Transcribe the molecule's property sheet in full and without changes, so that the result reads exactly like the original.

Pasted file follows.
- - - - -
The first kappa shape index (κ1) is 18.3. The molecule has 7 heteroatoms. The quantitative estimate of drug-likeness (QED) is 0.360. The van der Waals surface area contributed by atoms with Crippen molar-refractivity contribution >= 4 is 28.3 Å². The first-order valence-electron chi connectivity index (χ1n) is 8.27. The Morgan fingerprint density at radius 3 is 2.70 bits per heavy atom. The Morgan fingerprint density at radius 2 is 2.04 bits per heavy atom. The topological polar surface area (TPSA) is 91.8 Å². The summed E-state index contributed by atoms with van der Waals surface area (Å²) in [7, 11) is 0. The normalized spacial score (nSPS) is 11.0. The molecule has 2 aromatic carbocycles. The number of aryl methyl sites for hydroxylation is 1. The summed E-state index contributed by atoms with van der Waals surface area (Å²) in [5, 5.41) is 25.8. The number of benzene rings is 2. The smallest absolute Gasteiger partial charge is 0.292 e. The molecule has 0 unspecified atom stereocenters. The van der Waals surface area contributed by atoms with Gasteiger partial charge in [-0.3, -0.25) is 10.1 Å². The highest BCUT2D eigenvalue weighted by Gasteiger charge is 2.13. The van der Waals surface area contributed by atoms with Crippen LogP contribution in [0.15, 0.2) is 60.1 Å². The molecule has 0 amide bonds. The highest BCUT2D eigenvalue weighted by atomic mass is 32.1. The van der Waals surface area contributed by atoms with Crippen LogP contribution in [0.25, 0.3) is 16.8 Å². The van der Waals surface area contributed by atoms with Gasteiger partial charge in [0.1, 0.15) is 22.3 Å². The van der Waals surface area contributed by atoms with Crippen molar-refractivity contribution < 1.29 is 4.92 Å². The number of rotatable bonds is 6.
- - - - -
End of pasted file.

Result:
The first kappa shape index (κ1) is 18.3. The molecule has 7 heteroatoms. The quantitative estimate of drug-likeness (QED) is 0.360. The van der Waals surface area contributed by atoms with Crippen molar-refractivity contribution >= 4 is 28.3 Å². The first-order valence-electron chi connectivity index (χ1n) is 8.27. The Morgan fingerprint density at radius 3 is 2.70 bits per heavy atom. The Morgan fingerprint density at radius 2 is 2.04 bits per heavy atom. The topological polar surface area (TPSA) is 91.8 Å². The summed E-state index contributed by atoms with van der Waals surface area (Å²) in [7, 11) is 0. The normalized spacial score (nSPS) is 11.0. The molecule has 2 aromatic carbocycles. The number of aryl methyl sites for hydroxylation is 1. The summed E-state index contributed by atoms with van der Waals surface area (Å²) in [5, 5.41) is 25.8. The number of benzene rings is 2. The smallest absolute Gasteiger partial charge is 0.292 e. The molecule has 0 unspecified atom stereocenters. The van der Waals surface area contributed by atoms with Gasteiger partial charge in [-0.3, -0.25) is 10.1 Å². The highest BCUT2D eigenvalue weighted by Gasteiger charge is 2.13. The van der Waals surface area contributed by atoms with Crippen LogP contribution in [0.15, 0.2) is 60.1 Å². The molecule has 0 amide bonds. The highest BCUT2D eigenvalue weighted by atomic mass is 32.1. The van der Waals surface area contributed by atoms with Crippen LogP contribution in [0.25, 0.3) is 16.8 Å². The van der Waals surface area contributed by atoms with Gasteiger partial charge in [0.1, 0.15) is 22.3 Å². The van der Waals surface area contributed by atoms with Crippen molar-refractivity contribution < 1.29 is 4.92 Å². The number of rotatable bonds is 6.